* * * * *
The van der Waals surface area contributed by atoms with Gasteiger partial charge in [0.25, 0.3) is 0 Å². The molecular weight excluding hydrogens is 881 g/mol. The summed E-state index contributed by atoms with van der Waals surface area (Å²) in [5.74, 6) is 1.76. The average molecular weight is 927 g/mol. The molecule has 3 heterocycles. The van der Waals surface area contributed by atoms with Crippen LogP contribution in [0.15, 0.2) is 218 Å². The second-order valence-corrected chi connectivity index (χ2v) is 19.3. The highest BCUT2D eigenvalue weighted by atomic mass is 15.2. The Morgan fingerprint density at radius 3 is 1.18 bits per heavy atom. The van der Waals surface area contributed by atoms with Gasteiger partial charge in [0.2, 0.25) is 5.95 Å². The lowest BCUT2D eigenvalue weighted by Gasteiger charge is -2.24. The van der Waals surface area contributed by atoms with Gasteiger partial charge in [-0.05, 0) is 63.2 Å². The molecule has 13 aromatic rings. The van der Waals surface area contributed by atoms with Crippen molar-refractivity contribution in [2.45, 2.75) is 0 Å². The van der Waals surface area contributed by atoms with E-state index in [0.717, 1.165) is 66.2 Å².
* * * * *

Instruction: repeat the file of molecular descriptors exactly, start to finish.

The van der Waals surface area contributed by atoms with Gasteiger partial charge in [0.25, 0.3) is 0 Å². The molecular weight excluding hydrogens is 881 g/mol. The summed E-state index contributed by atoms with van der Waals surface area (Å²) in [5.74, 6) is 1.76. The average molecular weight is 927 g/mol. The molecule has 3 heterocycles. The van der Waals surface area contributed by atoms with Crippen LogP contribution in [0.15, 0.2) is 218 Å². The second-order valence-corrected chi connectivity index (χ2v) is 19.3. The highest BCUT2D eigenvalue weighted by atomic mass is 15.2. The Morgan fingerprint density at radius 3 is 1.18 bits per heavy atom. The van der Waals surface area contributed by atoms with Gasteiger partial charge in [0.2, 0.25) is 5.95 Å². The lowest BCUT2D eigenvalue weighted by Gasteiger charge is -2.24. The van der Waals surface area contributed by atoms with Gasteiger partial charge in [-0.05, 0) is 63.2 Å². The molecule has 13 aromatic rings. The van der Waals surface area contributed by atoms with Crippen molar-refractivity contribution in [2.45, 2.75) is 0 Å². The van der Waals surface area contributed by atoms with E-state index in [0.717, 1.165) is 66.2 Å².